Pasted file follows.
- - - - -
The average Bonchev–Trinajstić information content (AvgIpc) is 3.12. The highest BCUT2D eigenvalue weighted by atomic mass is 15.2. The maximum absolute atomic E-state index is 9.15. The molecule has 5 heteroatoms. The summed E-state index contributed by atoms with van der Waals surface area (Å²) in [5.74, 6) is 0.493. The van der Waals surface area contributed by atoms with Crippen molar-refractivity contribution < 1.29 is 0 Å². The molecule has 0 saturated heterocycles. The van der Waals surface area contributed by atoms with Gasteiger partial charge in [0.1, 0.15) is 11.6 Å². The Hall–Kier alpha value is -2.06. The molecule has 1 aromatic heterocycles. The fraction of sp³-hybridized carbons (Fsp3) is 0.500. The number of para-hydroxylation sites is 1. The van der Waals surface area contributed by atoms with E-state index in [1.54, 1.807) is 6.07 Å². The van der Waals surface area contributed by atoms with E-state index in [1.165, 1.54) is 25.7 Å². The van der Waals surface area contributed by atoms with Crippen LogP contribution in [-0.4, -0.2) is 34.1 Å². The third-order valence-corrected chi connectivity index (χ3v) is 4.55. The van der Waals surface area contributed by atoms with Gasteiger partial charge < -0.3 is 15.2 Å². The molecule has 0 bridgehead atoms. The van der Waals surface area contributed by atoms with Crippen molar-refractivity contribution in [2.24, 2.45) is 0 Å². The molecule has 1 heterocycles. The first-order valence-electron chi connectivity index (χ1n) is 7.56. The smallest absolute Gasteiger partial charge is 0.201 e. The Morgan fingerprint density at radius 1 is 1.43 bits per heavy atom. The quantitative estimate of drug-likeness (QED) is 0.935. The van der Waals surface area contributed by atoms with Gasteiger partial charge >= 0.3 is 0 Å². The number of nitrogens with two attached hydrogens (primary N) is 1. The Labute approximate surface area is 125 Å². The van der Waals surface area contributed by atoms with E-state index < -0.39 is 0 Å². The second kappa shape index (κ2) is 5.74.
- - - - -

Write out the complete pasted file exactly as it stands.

The average Bonchev–Trinajstić information content (AvgIpc) is 3.12. The highest BCUT2D eigenvalue weighted by atomic mass is 15.2. The maximum absolute atomic E-state index is 9.15. The molecule has 5 heteroatoms. The summed E-state index contributed by atoms with van der Waals surface area (Å²) in [5.74, 6) is 0.493. The van der Waals surface area contributed by atoms with Crippen molar-refractivity contribution < 1.29 is 0 Å². The molecule has 0 saturated heterocycles. The van der Waals surface area contributed by atoms with Gasteiger partial charge in [0.1, 0.15) is 11.6 Å². The Hall–Kier alpha value is -2.06. The molecule has 1 aromatic heterocycles. The fraction of sp³-hybridized carbons (Fsp3) is 0.500. The number of para-hydroxylation sites is 1. The van der Waals surface area contributed by atoms with E-state index in [1.54, 1.807) is 6.07 Å². The van der Waals surface area contributed by atoms with E-state index in [1.165, 1.54) is 25.7 Å². The van der Waals surface area contributed by atoms with Crippen LogP contribution in [-0.4, -0.2) is 34.1 Å². The third-order valence-corrected chi connectivity index (χ3v) is 4.55. The van der Waals surface area contributed by atoms with Gasteiger partial charge < -0.3 is 15.2 Å². The molecule has 0 bridgehead atoms. The van der Waals surface area contributed by atoms with Crippen molar-refractivity contribution in [2.24, 2.45) is 0 Å². The molecule has 1 heterocycles. The first-order valence-electron chi connectivity index (χ1n) is 7.56. The smallest absolute Gasteiger partial charge is 0.201 e. The Morgan fingerprint density at radius 1 is 1.43 bits per heavy atom. The quantitative estimate of drug-likeness (QED) is 0.935. The van der Waals surface area contributed by atoms with Gasteiger partial charge >= 0.3 is 0 Å². The number of nitrogens with two attached hydrogens (primary N) is 1. The Labute approximate surface area is 125 Å². The van der Waals surface area contributed by atoms with E-state index < -0.39 is 0 Å². The second kappa shape index (κ2) is 5.74.